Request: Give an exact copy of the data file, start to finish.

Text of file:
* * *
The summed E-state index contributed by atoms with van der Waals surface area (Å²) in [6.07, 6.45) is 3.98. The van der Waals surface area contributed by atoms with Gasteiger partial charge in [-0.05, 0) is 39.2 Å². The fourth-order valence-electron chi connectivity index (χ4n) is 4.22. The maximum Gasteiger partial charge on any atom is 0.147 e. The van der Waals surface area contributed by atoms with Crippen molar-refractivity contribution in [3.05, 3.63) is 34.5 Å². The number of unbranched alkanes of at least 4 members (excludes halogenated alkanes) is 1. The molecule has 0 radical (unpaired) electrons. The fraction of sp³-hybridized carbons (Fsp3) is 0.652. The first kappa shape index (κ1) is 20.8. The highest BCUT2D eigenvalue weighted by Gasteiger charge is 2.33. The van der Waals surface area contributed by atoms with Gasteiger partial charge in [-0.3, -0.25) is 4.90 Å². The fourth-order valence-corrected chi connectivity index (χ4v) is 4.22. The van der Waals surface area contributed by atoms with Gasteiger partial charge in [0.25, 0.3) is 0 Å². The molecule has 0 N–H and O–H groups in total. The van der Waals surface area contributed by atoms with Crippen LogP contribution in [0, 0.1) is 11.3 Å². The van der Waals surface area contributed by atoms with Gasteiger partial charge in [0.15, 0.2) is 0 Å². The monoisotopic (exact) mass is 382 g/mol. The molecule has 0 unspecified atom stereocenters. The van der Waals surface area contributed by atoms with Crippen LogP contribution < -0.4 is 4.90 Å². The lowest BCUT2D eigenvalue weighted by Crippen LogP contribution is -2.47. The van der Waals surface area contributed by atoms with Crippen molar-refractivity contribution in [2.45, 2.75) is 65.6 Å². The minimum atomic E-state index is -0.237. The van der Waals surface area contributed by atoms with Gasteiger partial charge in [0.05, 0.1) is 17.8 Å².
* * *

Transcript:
The summed E-state index contributed by atoms with van der Waals surface area (Å²) in [6.07, 6.45) is 3.98. The van der Waals surface area contributed by atoms with Gasteiger partial charge in [-0.05, 0) is 39.2 Å². The fourth-order valence-electron chi connectivity index (χ4n) is 4.22. The maximum Gasteiger partial charge on any atom is 0.147 e. The van der Waals surface area contributed by atoms with Crippen molar-refractivity contribution in [3.05, 3.63) is 34.5 Å². The number of unbranched alkanes of at least 4 members (excludes halogenated alkanes) is 1. The molecule has 0 radical (unpaired) electrons. The fraction of sp³-hybridized carbons (Fsp3) is 0.652. The first kappa shape index (κ1) is 20.8. The highest BCUT2D eigenvalue weighted by Gasteiger charge is 2.33. The van der Waals surface area contributed by atoms with Gasteiger partial charge in [-0.3, -0.25) is 4.90 Å². The fourth-order valence-corrected chi connectivity index (χ4v) is 4.22. The van der Waals surface area contributed by atoms with Gasteiger partial charge in [0.25, 0.3) is 0 Å². The molecule has 0 N–H and O–H groups in total. The van der Waals surface area contributed by atoms with Crippen LogP contribution in [0, 0.1) is 11.3 Å². The van der Waals surface area contributed by atoms with Gasteiger partial charge in [0.15, 0.2) is 0 Å². The monoisotopic (exact) mass is 382 g/mol. The molecule has 0 unspecified atom stereocenters. The van der Waals surface area contributed by atoms with Crippen LogP contribution < -0.4 is 4.90 Å². The lowest BCUT2D eigenvalue weighted by Crippen LogP contribution is -2.47. The van der Waals surface area contributed by atoms with Crippen molar-refractivity contribution in [2.45, 2.75) is 65.6 Å². The minimum atomic E-state index is -0.237. The van der Waals surface area contributed by atoms with Gasteiger partial charge in [0.05, 0.1) is 17.8 Å².